Trying to speed up pitchers and monkeying with the mechanics of the game isn't going to change that. The play on the field is still boring, speeding it up isn't going to help significantly.


Were your Royals tanked intentionally or just fall apart?
by sprack  (2019-02-08 12:34:04)     cannot delete  |  Edit  |  Return to Board  |  Ignore Poster   |   Highlight Poster  |   Reply to Post

That's a serious question because I don't know and am asking.

From World Series champs to absolutely awful in the blink of an eye.


The young ace pitcher was killed in a wreck
by OITLinebacker  (2019-02-10 21:23:15)     Delete  |  Edit  |  Return to Board  |  Ignore Poster   |   Highlight Poster  |   Reply to Post

Then they went cheap on the bullpen, couldn’t sign a decent starter and essentially wasted a group of talented players in 16. They tried and failed to recapture the glory in one last try in17, and then just wouldn’t shell out the money for the free agents in ‘18. Hosler took an extra million per year to go to San Diego, I guess the better weather made up for the higher COL out there because it certainly wasn’t for being on that much better of a team. Cain went to Milwaukee followed by Moose and with that most of the core offense was gone.

The death of Ventura really ended the long term hopes of the Team because he had a chance to be that special top end starter that the team needed badly and will never sign as a free agent. Then they traded a fair part of the rest of the farm to try to squeeze one more playoff run but the back end of the pen fell off a cliff when they let Davis and Holland walk for a song.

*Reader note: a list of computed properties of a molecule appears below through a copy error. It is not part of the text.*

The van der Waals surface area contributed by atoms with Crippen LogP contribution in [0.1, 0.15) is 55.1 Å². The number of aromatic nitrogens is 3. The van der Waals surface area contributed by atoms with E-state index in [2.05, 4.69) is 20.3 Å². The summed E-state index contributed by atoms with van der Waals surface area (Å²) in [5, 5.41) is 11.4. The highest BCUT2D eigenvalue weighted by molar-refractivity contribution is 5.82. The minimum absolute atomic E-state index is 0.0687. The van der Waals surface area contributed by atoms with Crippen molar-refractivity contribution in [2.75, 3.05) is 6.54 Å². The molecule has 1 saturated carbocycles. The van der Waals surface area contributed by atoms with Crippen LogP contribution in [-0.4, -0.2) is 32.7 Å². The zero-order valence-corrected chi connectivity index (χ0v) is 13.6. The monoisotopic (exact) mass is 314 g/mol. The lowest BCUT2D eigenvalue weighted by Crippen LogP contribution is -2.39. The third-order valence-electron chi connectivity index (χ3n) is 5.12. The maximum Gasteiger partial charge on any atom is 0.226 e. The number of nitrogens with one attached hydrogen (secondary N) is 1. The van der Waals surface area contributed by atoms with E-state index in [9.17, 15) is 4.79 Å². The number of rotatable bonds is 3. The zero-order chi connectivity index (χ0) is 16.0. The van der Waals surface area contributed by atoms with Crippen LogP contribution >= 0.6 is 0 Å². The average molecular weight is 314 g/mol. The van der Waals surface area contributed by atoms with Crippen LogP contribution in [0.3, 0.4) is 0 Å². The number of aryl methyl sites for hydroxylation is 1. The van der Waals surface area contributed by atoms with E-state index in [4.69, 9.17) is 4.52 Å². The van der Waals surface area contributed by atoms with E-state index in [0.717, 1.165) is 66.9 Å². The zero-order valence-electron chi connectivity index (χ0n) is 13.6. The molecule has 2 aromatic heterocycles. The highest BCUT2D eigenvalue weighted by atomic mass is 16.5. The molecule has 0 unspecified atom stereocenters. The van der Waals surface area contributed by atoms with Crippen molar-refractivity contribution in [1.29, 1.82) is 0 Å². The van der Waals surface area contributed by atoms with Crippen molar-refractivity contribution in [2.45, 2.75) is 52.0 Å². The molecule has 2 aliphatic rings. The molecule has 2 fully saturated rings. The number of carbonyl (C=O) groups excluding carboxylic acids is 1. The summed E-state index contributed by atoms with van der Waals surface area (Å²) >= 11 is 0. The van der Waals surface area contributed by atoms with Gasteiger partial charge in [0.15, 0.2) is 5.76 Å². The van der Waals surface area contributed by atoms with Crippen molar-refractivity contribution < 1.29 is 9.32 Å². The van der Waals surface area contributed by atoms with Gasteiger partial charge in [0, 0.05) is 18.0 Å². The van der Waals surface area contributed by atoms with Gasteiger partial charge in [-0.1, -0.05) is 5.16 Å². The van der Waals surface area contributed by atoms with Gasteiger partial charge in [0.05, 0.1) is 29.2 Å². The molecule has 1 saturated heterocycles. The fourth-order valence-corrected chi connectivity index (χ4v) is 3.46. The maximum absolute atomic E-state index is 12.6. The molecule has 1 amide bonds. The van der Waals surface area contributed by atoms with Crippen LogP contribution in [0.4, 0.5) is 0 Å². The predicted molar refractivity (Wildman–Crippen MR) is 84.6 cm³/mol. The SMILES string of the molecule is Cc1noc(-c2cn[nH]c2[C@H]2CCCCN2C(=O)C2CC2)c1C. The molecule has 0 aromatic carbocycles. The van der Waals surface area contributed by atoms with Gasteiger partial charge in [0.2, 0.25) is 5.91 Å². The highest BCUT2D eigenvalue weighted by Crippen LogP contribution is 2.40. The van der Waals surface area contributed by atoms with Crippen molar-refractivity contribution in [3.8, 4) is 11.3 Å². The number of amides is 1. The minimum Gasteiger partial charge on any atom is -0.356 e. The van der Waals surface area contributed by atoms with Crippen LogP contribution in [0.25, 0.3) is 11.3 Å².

They are a few years away as the next core is down winning it all in AA ball and probably won’t all matriculate up to AAA by the end of this season. Another good draft year might give them hope in 21.

This years team will steal a lot of bases, have a solidif not top 5 defense and likely have a terrible if not horrific on base %, runs scored, blown saves, and starters ERA. If some of ythe old vets and free agents play up to or above career years and some of the younger players have breakout years they could hang around in a very bad division before likely selling hard at the trade deadline in the hopes of geetting enough long term talent to fill the farm gaps enough to make another run. They could be the worst team in baseball next season but I figure they’ll finish 3rd in the Central with just enough hope to think that maybe next year isn’t so far away.


Blaming the attendance drop on the length of games is
by sprack  (2019-02-07 18:34:52)     Delete  |  Edit  |  Return to Board  |  Ignore Poster   |   Highlight Poster  |   Reply to Post

putting 2 and 2 together and coming up with 687.

The weather last spring was absolutely terrible in the northeast and midwest. And a one year drop does not create a trend.

No one is stopping anyone from leaving in the 7th inning. Dodger fans have been doing that since the team moved west in 1958.

Linked is a rational analysis from Forbes. Note that game length isn't mentioned.